President Barack Obama will deliver remarks tomorrow at the groundbreaking ceremony for the latest Smithsonian project, one that is being designed by a team led by architect Phil Freelon ’75.
The Smithsonian National Museum of African American History and Culture will be the first national museum solely dedicated to chronicling and celebrating African-American history and culture. It’s a $500-million project that is set to be completed in 2015.
Construction starts this winter on the site, which is one of the last building sites on the National Mall, between the Washington Monument and the National Museum of American History. The NMAAHC will also be the first green building on the National Mall.
We profiled Freelon in our Autumn 2011 issue. He leads the 32-consultant team of Freelon Adjaye Bond/SmithGroup on the Smithsonian project. He talked extensively about the NMAAHC’s design and its influence.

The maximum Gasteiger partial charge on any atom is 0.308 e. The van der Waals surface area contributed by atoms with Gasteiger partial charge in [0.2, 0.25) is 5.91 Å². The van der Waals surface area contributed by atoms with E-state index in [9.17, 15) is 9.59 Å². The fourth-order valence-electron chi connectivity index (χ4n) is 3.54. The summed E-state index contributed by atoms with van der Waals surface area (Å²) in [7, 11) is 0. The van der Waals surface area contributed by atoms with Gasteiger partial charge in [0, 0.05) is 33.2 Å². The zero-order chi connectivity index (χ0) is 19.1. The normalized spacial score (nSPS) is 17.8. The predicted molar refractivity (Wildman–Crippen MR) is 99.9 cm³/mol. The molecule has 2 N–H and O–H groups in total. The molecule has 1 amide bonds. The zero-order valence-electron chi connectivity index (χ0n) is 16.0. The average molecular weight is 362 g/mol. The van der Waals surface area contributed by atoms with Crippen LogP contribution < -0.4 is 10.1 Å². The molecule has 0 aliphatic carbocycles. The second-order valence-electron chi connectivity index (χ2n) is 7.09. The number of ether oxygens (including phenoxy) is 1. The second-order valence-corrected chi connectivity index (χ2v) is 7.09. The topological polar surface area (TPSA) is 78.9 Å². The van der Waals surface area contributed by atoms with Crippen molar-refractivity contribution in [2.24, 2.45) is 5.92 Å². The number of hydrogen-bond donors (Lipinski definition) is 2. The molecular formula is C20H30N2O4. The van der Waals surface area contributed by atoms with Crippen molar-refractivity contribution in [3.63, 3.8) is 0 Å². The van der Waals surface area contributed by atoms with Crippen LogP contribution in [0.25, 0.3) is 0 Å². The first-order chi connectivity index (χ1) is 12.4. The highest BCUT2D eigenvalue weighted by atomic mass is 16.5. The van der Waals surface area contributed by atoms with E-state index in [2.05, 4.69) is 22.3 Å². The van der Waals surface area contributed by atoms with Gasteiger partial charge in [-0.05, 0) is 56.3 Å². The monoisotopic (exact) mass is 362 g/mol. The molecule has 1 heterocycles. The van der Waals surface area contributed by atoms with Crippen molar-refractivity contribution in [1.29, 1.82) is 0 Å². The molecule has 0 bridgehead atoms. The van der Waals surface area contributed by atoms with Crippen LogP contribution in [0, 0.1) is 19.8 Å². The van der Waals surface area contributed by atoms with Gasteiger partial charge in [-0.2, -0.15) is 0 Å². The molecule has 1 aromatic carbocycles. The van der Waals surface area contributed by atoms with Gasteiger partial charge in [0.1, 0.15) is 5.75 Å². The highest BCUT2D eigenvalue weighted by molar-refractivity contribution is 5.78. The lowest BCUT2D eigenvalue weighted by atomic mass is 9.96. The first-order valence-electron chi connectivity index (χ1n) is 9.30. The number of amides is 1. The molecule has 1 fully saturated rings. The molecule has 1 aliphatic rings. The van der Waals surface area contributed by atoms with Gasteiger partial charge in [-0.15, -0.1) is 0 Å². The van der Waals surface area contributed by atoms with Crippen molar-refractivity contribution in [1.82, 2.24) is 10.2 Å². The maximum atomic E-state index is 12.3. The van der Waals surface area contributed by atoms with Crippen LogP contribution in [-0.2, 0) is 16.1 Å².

The building will extend upward into the sky, looking like a three-tiered crown. The concept originates in Yoruban art and architecture, and the angles of the corona match the 17-and-a-half degree angle on the capstone of the Washington Monument.
And although he believes the project is his pinnacle, Freelon said he still has much more to do. “I’m in here not to get to a certain destination, but to make sure the journey and the path is a meaningful one and that at the end of the day, we’ve made a positive impact,” he said.
Freelon said in the article that such projects fall in line with his professional philosophy. “We have a standard that says the building should contribute positively to the community in which it’s built,” he said. “In our measure libraries, museums and educational buildings do that. And prisons and strip shopping centers don’t.”
An exhibit celebrating Freelon’s designs opened earlier this month at the Massachusetts Institute of Technology in Cambridge, Mass. It will be open until April.